The best walks become a part of you, don’t they? I live on the west cliff of town. Most days, I drift down to the harbour and then up to the bandstand on the eastern cliff. It’s old now, but was a fighter in its youth; in the last war, it housed a cannon that pointed way out towards the channel. These days, its chief invaders are tourists and hollyhocks. In the summers, it becomes festooned with both. But it’ll be able to untangle itself soon; on yesterday’s visit, I noticed that the triffid-like flowers were dying back. The sky was grey, too- the first dark day for weeks. I couldn’t see a holidaymaker anywhere. The cold season is a way off yet, but it’s coming.
The winters are much quieter here and I love them for that; they remind me of what the summers were like twenty years ago, before the gentrification process got under way. I don’t blame the city people for coming, though; one way or another, most of us got here via the metropolis. My nan was London Irish, and a true Cockney, born within the sound of the Bow Bells. She soon gave all that up when she saw the sea. As did my father, he grew up in Coventry and never even saw the ocean until he was seventeen. These days, he couldn’t live anywhere else. Neither could I- despite trying. When you grow up next to a vacuum, it sucks you in. In that respect, the English Channel is no different from the Great Plains or the Rocky Mountains. The landscape bleeds into you.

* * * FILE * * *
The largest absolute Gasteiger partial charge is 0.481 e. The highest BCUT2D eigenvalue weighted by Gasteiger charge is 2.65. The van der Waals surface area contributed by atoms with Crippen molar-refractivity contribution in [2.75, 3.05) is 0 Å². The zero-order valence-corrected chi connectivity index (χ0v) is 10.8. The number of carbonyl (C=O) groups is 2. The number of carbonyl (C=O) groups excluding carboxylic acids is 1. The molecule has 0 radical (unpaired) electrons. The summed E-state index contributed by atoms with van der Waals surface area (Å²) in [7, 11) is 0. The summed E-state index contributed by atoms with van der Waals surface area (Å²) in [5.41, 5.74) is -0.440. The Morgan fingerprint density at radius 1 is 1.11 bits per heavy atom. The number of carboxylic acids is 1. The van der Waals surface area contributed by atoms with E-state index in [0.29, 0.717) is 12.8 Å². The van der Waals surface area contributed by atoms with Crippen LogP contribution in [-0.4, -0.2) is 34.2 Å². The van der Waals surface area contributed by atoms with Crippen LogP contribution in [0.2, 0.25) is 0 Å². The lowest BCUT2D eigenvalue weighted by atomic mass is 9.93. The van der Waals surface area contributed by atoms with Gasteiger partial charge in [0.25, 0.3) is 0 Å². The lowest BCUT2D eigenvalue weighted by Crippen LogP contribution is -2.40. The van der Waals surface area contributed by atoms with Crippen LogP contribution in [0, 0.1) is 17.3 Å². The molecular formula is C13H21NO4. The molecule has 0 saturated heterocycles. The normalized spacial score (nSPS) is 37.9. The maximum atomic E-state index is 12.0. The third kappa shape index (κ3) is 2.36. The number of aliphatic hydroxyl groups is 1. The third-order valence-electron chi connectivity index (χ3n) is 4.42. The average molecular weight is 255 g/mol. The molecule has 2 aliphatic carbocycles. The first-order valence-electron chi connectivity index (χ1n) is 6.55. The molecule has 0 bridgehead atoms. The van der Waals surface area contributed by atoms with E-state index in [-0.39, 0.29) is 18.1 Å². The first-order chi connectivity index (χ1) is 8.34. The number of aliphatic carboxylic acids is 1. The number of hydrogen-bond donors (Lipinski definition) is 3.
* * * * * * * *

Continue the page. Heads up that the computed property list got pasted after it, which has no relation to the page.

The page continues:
And in return, you bleed a little back.
When I was fourteen my dad caught the largest eel I’ve ever seen, in the bay just down from our house. It had silvered in the estuary and by the time my father met it, it must have been nine or ten pounds; its carcass was in the bath when I got home from school one day. We ate heartily for days but later felt guilty when we discovered how old the creature was. An eel can age ten years for every pound or so it weighs. It was possible that this eel swam into local waters at the turn of the twentieth century- maybe even before. My father quit angling and has only taken a rod out once or twice in the three decades since. Later, when I was seventeen, a similar thing happened to me when a young killer whale washed up in our bay and died. For reasons that deserve another entry, I stopped fishing for some time.
I still walk the coast adjacent and the cliffs above where the orca came to rest. In the summer time, I like to come blackberry picking here. Due to the heat (we got to almost forty degrees in Pegwell in July) we’ve already had two or three big harvests and it’s only just past mid-August. I’ve frozen some, to add to an English Summer Trifle recipe I found. The rest are being rationed into my morning porridge.
I bass fish all this coast, too. I’m finally doing a little more of this each year. Bass were my first fish but I didn’t chase them enough in my twenties and thirties. Then, there was the land to consider. There was always another river or one more pond. There always will be, to be fair. But I’m glad to be doing more beachcasting again. When I’m alone with a rod on Pegwell Bay, I feel like last man on the earth. I just wish I could catch some bigger bass. Despite thirty-two years of trying, I’ve never landed a real monster but I do consistently catch some nice table fish. My best this season was a little over 50 cms.